George Weedon

Portrait of George Weedon
TitleBrigadier General
War & AffiliationRevolutionary War / Patriot
Date of Birth - Death1734 – December 23, 1793

George Weedon was born in Westmoreland County, Virginia, to George and Sarah Weedon in late 1734. Weedon spent most of his early life on his family’s plantations, where he engaged in the subsistence farming, hunting, and bookkeeping that were familiar to 18th century Virginia tobacco farmers.

Like many officers who went on to serve in the American Revolution, Weedon’s experience in the military began during the French and Indian War. Weedon eagerly received his commission as an ensign in the Virginia Regiment on September 14, 1755, after successfully recruiting men for the unit’s commander, George Washington. Weedon was promoted to Lieutenant on July 26, 1757, and later to Captain Lieutenant in 1762. Most of Weedon’s service during the French and Indian War included garrison duty at various isolated outposts on the Virginia and Pennsylvania frontiers. It was during his service in the French and Indian War that Weedon met and befriended Hugh Mercer, who would later play an important role in Weedon’s military and civilian careers.

After the end of the French and Indian War in 1763, Weedon relocated to Fredericksburg, Virginia, where he married Catharine Gordon. The Gordon family owned a popular tavern in Fredericksburg, and following the couple’s marriage, Weedon took over the enterprise. In addition to managing the tavern, Weedon made several property investments with Hugh Mercer, who had settled in Fredericksburg after marrying Catharine Gordon’s sister, Isabella.

Weedon’s Fredericksburg social circle included several veterans of the French and Indian War, like John Lewis and William Woodford, as well as a variety of Virginia elite, who often visited his tavern. Other notable Virginians, like George Washington and Thomas Jefferson, were also occasional patrons. Weedon’s tavern provided a well-known public meeting place in the years leading up to the war, and it quickly became a center of local discussion about the growing movement for American independence. An English tourist to America observed that before the war, Weedon was “very active and zealous in blowing the seeds of sedition,” indicating that he was an early sympathizer of the revolution.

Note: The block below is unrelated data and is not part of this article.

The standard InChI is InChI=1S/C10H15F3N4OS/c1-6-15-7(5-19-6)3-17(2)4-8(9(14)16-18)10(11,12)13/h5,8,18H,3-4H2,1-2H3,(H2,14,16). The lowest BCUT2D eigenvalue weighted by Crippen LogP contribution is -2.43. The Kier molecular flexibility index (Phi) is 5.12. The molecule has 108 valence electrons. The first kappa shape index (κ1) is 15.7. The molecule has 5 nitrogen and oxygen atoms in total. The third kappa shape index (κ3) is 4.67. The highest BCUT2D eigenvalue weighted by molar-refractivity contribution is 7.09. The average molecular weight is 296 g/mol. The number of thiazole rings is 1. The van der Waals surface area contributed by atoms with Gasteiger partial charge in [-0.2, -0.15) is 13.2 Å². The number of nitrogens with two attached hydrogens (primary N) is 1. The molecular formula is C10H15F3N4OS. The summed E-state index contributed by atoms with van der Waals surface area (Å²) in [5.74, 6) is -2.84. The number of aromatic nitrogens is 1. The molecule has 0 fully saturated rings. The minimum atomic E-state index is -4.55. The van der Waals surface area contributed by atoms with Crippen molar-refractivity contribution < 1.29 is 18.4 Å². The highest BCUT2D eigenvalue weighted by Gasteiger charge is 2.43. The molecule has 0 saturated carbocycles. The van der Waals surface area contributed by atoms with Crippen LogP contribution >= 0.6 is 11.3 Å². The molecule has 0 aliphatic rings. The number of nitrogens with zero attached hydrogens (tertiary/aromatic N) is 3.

In late 1774, Weedon joined fellow his Virginians, including Hugh Mercer and Alexander Spotswood, in organizing the Spotsylvania Independent Company to help defend the colony against attack. Weedon was elected Lieutenant Colonel of the Third Virginia Regiment in January of 1776, a few weeks before the unit’s entrance into the Continental Army. By August of 1776, Hugh Mercer, who had served as the regiment’s commander, was promoted to Brigadier General, and Weedon became the Third Virginia’s colonel. In mid-September, Weedon’s Third Virginia joined Washington’s army in New York, where they were stationed at Harlem Heights to help defend the city against British attack.

In December of 1776, Weedon’s troops took part in the Battle of Trenton, and then had the privilege of escorting the captured Hessian soldiers to Philadelphia where they would be held as prisoners of war.

General Washington asked Weedon to serve as Adjutant General of the Continental Army in January of 1777. Weedon held this post for about six weeks before he was promoted to brigadier general on February 21. With this promotion, Weedon took command of the Second Brigade of Virginians and Pennsylvanians in Nathanael Greene’s Division. During the Philadelphia Campaign of late 1777, Weedon and his troops witnessed the Patriots’ disappointing defeats at Brandywine and Germantown before joining the winter encampment at Valley Forge, Pennsylvania.

Weedon went home to Fredericksburg for several weeks in early spring, 1778, to attend to his family and tavern. He returned to Valley Forge in late May, at which time he petitioned Congress to retire from the army in the wake of a controversy over the ranks of several Virginia officers. Though Congress accepted his resignation, Weedon retained his commission and title.

Over the next several years, Weedon remained in Fredericksburg, where he continued to oversee his tavern and his family’s plantations. During this time, he helped provide for his sister-in-law and her children, following Hugh Mercer’s death at the battle of Princeton in 1777.

By 1780, Weedon was recalled to service to assist in defending Virginia from British attack. After helping supply the Marquis de Lafayette’s light infantry division with men and supplies, Weedon took command of a brigade in the Virginia militia, at the request of governor Thomas Jefferson. Weedon’s band of Virginia militiamen successfully opposed Banastre Tarleton’s men at Gloucester Point, blocking Lord Cornwallis’s escape route in the Yorktown Campaign of 1781.

After the war, Weedon resigned his commission in the army and returned to tavern keeping. In the post-war years, Weedon maintained a prominent position in Fredericksburg society, serving as a councilman and mayor in the 1780s. In the final years of his life, Weedon acted as the president of Virginia’s chapter of the Society of the Cincinnati and remained active in his local society of Freemasons.

Though Weedon had no children of his own, he continued to look after Hugh Mercer’s family until the end of his life. In 1786, Weedon built a home in Fredericksburg, called the Sentry Box, where he was known for hosting Trenton-themed Christmas parties. Weedon remained in Fredericksburg with his family until his death in December of 1793. 

Related Battles

New Jersey | December 26, 1776
Result: American Victory
Estimated Casualties